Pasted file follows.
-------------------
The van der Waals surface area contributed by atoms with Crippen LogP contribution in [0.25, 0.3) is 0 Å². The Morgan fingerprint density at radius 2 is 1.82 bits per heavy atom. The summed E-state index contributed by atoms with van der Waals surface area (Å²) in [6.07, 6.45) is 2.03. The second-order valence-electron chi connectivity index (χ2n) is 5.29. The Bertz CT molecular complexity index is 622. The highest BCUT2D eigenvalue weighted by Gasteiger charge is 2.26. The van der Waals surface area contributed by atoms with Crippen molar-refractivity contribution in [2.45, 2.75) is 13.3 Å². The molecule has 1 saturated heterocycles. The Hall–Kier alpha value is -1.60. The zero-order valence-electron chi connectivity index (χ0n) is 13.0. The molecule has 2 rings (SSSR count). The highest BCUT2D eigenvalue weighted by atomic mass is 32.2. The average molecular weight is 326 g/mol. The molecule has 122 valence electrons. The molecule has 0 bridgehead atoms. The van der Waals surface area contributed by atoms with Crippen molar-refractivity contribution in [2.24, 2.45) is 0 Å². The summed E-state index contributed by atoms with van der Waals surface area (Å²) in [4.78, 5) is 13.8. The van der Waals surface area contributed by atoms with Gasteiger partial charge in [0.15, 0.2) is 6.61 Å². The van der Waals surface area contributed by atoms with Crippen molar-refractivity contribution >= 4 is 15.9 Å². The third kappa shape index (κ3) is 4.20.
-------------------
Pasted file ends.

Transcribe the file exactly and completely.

The van der Waals surface area contributed by atoms with Crippen LogP contribution in [0.25, 0.3) is 0 Å². The Morgan fingerprint density at radius 2 is 1.82 bits per heavy atom. The summed E-state index contributed by atoms with van der Waals surface area (Å²) in [6.07, 6.45) is 2.03. The second-order valence-electron chi connectivity index (χ2n) is 5.29. The Bertz CT molecular complexity index is 622. The highest BCUT2D eigenvalue weighted by Gasteiger charge is 2.26. The van der Waals surface area contributed by atoms with Crippen molar-refractivity contribution in [2.45, 2.75) is 13.3 Å². The molecule has 1 saturated heterocycles. The Hall–Kier alpha value is -1.60. The zero-order valence-electron chi connectivity index (χ0n) is 13.0. The molecule has 2 rings (SSSR count). The highest BCUT2D eigenvalue weighted by atomic mass is 32.2. The average molecular weight is 326 g/mol. The molecule has 122 valence electrons. The molecule has 0 bridgehead atoms. The van der Waals surface area contributed by atoms with Crippen molar-refractivity contribution in [2.24, 2.45) is 0 Å². The summed E-state index contributed by atoms with van der Waals surface area (Å²) in [4.78, 5) is 13.8. The van der Waals surface area contributed by atoms with Gasteiger partial charge in [0.15, 0.2) is 6.61 Å². The van der Waals surface area contributed by atoms with Crippen molar-refractivity contribution >= 4 is 15.9 Å². The third kappa shape index (κ3) is 4.20.